To John Jay
Mount Vernon May 15th 1788
I am indebted to you for your favors of the 20th & 24th Ult. and thank you for your care of my foreign letters. I do the same for the Pamphlet you were so obliging as to send me.1 The good sense, forceable observations, temper and moderation with which it is written cannot fail, I should think, of making a serious impression even upon the antifœderal mind where it is not under the influence of such local views as will yield to no arguments—no proofs.
Could you, conveniently, furnish me with another of these pamphlets I would thank you, having sent the last to a friend of mine.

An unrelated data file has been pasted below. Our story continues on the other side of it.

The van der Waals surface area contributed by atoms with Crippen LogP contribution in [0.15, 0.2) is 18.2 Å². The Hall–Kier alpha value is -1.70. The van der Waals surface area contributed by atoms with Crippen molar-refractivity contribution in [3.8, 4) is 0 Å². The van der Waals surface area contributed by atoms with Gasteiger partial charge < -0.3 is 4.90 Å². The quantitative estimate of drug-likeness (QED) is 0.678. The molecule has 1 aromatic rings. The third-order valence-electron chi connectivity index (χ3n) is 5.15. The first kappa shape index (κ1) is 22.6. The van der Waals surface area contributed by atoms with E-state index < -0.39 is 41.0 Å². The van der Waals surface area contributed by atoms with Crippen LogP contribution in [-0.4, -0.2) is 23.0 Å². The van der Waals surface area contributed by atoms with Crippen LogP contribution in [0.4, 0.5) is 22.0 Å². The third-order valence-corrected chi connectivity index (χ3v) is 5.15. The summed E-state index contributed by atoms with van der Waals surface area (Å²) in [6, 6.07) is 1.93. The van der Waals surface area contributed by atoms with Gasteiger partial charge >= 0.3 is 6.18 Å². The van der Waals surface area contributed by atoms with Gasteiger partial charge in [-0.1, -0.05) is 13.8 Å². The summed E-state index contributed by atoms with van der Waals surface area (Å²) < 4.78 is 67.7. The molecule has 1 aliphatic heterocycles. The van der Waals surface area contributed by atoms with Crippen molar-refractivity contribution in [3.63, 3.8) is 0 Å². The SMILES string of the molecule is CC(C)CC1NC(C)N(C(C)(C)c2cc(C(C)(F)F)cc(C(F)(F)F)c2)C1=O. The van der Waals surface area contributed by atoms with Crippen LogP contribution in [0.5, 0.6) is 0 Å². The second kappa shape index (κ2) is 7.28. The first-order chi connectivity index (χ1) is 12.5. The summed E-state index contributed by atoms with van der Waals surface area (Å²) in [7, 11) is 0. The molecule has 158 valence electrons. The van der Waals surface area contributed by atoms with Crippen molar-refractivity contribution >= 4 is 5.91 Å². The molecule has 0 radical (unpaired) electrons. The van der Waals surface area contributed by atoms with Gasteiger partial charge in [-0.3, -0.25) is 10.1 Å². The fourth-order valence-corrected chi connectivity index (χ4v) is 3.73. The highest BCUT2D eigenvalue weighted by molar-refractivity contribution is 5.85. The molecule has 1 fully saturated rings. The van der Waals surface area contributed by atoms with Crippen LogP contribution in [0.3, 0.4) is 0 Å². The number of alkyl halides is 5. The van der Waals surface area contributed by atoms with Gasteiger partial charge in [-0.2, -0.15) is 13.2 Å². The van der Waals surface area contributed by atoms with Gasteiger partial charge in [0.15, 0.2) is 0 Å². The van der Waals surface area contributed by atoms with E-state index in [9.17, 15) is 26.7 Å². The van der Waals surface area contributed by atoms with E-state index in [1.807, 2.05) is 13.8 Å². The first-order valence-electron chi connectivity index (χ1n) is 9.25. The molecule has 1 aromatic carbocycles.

Since the Elections in this State little doubt is entertained of the adoption of the proposed Constitution with us (if no mistake has been made with respect to the Sentiments of the Kentucke members). The opponents to it I am informed are now also of this opinion. Their grand manoeuvres were exhibited at the Elections, and some of them, if report be true, were not much to their credit. Failing in their attempt to exclude the friends to the New Government, from the Convention, and baffled in their exertions to effect an adjournment in Maryland, they have become more passive of late. Should South Carolina (now in Session) decide favourably, and the government thereby (nine States having acceded) get in motion, I can scarcely conceive that any one of the remainder, or all of them together, were they to convene for the purpose of deliberation would (seperated from each other as they then would be in a geographical point of view) incline to withdraw from the Union with the other nine—Mrs Washington unites with me in Compliments and good wishes for you and Mrs Jay—and with sentiments of very great esteem & regard—I am Dear Sir Yr Most Obedt & Affecte Sert